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NAME

(nām),
Acronym for nevi, atrial myxoma, myxoid neurofibromas, and ephelides. See: NAME syndrome.
Graduate education A popular term for the degree to which a person, mentor, or professor is recognized in a particular field, as in, Professor X is (or, less commonly, has) a big name
Molecular medicine A word or phrase that uniquely identifies a particular allele of a gene. The allele name has an abbreviation which is the allele’s symbol.
Online An identifier for a particular computer in a particular place which allows other computers to communicate with that computer and no other
Pharmaceutical industry A designation—official or otherwise—for a chemical or other substance with therapeutic potential
Taxonomy The label assigned to a material or organism

name

Graduate education A popular term for the degree to which a person, mentor or professor is recognized in a particular field. See Reputation Pharmaceutical industry A designation, official or otherwise for a chemical or other substance with therapeutic potential. See Blank canvas name.

Patient discussion about name

Q. what are the name of those popular pills i hear about to beat depression?

A. Common drugs used to treat depression are usually of the SSRI family. There are many names, depending on your place. These drugs are prescription drugs, i.e. prescribed by a doctor, so if you have any questions or seek to use them you should consult a doctor.

A list of anti-depressive drugs may be found here:
http://www.nlm.nih.gov/medlineplus/antidepressants.html

Q. what is the medical name of the specialist who treats fibromyalgia? The person who treats arthritis is medically termed “rheumatologist”, then what is the medical name of the specialist who treats fibromyalgia?

A. Rheumatologist is an internist who is a specialist in the diagnosis and treatment of muscle, bones and joint complaint. If a person is having fibromyalgia together joint pain and inflammation, it would be better for him to be seen by an arthritis specialist who can better diagnose what might have caused fibromyalgia and what others might have been the causes other than fibromyalgia, which should not go undiagnosed. There is as such no medical name for the person who treats fibromyalgia.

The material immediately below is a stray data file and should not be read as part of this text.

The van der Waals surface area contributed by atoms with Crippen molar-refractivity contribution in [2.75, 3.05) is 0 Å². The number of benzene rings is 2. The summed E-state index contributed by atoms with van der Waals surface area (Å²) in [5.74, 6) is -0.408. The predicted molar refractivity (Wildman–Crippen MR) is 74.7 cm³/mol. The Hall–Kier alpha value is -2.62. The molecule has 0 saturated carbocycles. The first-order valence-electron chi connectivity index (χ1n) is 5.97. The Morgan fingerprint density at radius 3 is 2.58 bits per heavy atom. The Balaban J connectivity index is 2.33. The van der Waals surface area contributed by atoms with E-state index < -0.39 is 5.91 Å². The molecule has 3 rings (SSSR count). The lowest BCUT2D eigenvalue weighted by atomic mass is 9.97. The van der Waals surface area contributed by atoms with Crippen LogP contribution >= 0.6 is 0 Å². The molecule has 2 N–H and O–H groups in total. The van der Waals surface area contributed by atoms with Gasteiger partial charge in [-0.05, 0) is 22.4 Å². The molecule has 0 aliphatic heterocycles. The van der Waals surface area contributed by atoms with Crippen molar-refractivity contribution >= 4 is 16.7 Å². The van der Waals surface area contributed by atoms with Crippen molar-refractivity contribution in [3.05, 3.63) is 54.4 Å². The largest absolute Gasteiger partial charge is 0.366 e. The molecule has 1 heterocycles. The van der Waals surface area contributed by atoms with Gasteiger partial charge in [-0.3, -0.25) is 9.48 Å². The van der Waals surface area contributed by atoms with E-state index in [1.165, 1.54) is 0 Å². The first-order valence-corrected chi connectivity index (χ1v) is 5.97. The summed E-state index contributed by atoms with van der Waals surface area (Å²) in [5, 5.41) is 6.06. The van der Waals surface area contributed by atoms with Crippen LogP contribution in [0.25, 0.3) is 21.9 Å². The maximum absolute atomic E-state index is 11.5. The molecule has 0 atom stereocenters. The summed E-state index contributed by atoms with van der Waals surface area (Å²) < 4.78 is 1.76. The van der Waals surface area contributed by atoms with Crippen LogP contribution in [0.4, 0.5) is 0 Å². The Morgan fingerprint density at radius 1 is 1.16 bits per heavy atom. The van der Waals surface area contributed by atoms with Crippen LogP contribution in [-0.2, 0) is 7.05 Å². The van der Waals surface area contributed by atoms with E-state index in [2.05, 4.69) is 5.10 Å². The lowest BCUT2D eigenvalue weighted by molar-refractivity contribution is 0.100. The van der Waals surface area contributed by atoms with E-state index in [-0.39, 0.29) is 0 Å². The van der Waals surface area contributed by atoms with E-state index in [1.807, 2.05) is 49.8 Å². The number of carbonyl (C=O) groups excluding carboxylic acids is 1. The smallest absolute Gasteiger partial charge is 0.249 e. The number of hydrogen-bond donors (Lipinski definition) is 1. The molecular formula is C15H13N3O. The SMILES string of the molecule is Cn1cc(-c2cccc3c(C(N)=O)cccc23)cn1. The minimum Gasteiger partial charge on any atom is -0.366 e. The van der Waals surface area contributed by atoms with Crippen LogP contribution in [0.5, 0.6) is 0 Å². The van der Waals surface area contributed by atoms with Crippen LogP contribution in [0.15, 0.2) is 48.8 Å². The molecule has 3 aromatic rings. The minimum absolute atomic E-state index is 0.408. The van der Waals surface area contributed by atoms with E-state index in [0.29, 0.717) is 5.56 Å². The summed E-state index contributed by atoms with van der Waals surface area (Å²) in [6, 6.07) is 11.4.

Q. Hi Everyone, my name is Selly with Bipolar. Are there homeopathic meds for Hypothyroidism and Bipolar?

A. Hi, I also have hypothyroidism along with my bipolar depression. I would agree with Dagmar that getting some conventional medical treatment first is the right way to go. I certainly wouldn't knock a homeopathic treatment that worked, but for bipolar disorder you really should be monitored closely by a doctor. Perhaps you can integrate some homeopathic remedies with your conventional medications, under the observation of a doctor, of course. Good luck, and if you find something that works for you let us know!

More discussions about name
References in periodicals archive ?
These funds, known as the Lloyd's American Trust Funds, are held for individual Lloyd's Names and are in realizable liquid assets, not in the junk bonds or real estate holdings that have crippled some insurers.
It does not contain personal or financial details on Lloyd's names.'
That's why it's encouraging to hear Lloyd's chairman, Saxon Riley, on page 34 of this issue, discuss the proposed package of reforms that will, among other things, bring Lloyd's unique three-year accounting system into the 21st century, and end unlimited liability for Lloyd's Names. "We've got to become more transparent," says Riley.
The suit, which seeks $40 million in compensatory damages and interest on behalf of 126 former Lloyd's names, charges that the broker concealed material information related to U.S.
The majority of Lloyd's Names oppose the reforms, fearing they would lose lucrative tax breaks and their long-standing influence in the market.
So I was delighted to learn that the number of Lloyd's names has fallen by more than 90 per cent in recent years (there are now fewer than 2,500) - and good riddance to them.Frankly, I have no time for this bunch of whingers who, back in the Eighties, agreed to unlimited liability because they thought it was a one-way bet.
Recently, for example, the Los Angeles Times broke the news that the staff of former California insurance commissioner Chuck Quackenbush concealed money received from Lloyd's to defend the insurance and reinsurance market from lawsuits waged by various Lloyd's Names and U.S.
The suit seeks $40 million in compensatory damages and interest on behalf of 126 former Lloyd's names. Also named as a plaintiff is the defunct R.H.M.
This is a matter about which Lloyd's names are very sensitive nowadays.